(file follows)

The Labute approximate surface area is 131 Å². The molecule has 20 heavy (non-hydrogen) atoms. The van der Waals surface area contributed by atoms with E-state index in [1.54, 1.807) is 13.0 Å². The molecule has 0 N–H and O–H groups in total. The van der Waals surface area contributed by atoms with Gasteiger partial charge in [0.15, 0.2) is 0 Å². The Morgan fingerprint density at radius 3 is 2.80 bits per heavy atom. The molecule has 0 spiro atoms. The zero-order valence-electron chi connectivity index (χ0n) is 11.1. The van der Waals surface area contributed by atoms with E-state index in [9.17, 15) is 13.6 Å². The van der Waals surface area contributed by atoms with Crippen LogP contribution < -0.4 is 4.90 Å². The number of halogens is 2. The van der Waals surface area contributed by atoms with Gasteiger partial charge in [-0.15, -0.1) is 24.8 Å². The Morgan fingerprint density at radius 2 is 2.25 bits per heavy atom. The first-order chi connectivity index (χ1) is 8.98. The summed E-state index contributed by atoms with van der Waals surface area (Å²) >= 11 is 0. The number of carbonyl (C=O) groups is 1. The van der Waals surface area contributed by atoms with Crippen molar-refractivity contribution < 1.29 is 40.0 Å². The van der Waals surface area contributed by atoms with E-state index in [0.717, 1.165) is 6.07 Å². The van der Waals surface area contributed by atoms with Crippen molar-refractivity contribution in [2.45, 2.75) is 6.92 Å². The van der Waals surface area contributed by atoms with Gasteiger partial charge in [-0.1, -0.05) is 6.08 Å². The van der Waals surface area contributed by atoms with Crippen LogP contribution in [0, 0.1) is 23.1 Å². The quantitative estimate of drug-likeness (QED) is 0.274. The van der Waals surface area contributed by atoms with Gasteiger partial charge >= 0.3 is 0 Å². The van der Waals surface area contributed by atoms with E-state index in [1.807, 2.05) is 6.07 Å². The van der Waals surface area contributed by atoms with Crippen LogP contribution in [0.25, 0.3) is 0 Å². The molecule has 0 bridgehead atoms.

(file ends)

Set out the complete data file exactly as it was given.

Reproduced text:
The Labute approximate surface area is 131 Å². The molecule has 20 heavy (non-hydrogen) atoms. The van der Waals surface area contributed by atoms with E-state index in [1.54, 1.807) is 13.0 Å². The molecule has 0 N–H and O–H groups in total. The van der Waals surface area contributed by atoms with Gasteiger partial charge in [0.15, 0.2) is 0 Å². The Morgan fingerprint density at radius 3 is 2.80 bits per heavy atom. The molecule has 0 spiro atoms. The zero-order valence-electron chi connectivity index (χ0n) is 11.1. The van der Waals surface area contributed by atoms with E-state index in [9.17, 15) is 13.6 Å². The van der Waals surface area contributed by atoms with Crippen LogP contribution < -0.4 is 4.90 Å². The number of halogens is 2. The van der Waals surface area contributed by atoms with Gasteiger partial charge in [-0.15, -0.1) is 24.8 Å². The Morgan fingerprint density at radius 2 is 2.25 bits per heavy atom. The first-order chi connectivity index (χ1) is 8.98. The summed E-state index contributed by atoms with van der Waals surface area (Å²) >= 11 is 0. The number of carbonyl (C=O) groups is 1. The van der Waals surface area contributed by atoms with Crippen molar-refractivity contribution < 1.29 is 40.0 Å². The van der Waals surface area contributed by atoms with E-state index in [0.717, 1.165) is 6.07 Å². The van der Waals surface area contributed by atoms with Crippen molar-refractivity contribution in [2.45, 2.75) is 6.92 Å². The van der Waals surface area contributed by atoms with Gasteiger partial charge in [-0.1, -0.05) is 6.08 Å². The van der Waals surface area contributed by atoms with Crippen LogP contribution in [0, 0.1) is 23.1 Å². The quantitative estimate of drug-likeness (QED) is 0.274. The van der Waals surface area contributed by atoms with Gasteiger partial charge >= 0.3 is 0 Å². The van der Waals surface area contributed by atoms with E-state index in [1.807, 2.05) is 6.07 Å². The van der Waals surface area contributed by atoms with Crippen LogP contribution in [0.25, 0.3) is 0 Å². The molecule has 0 bridgehead atoms.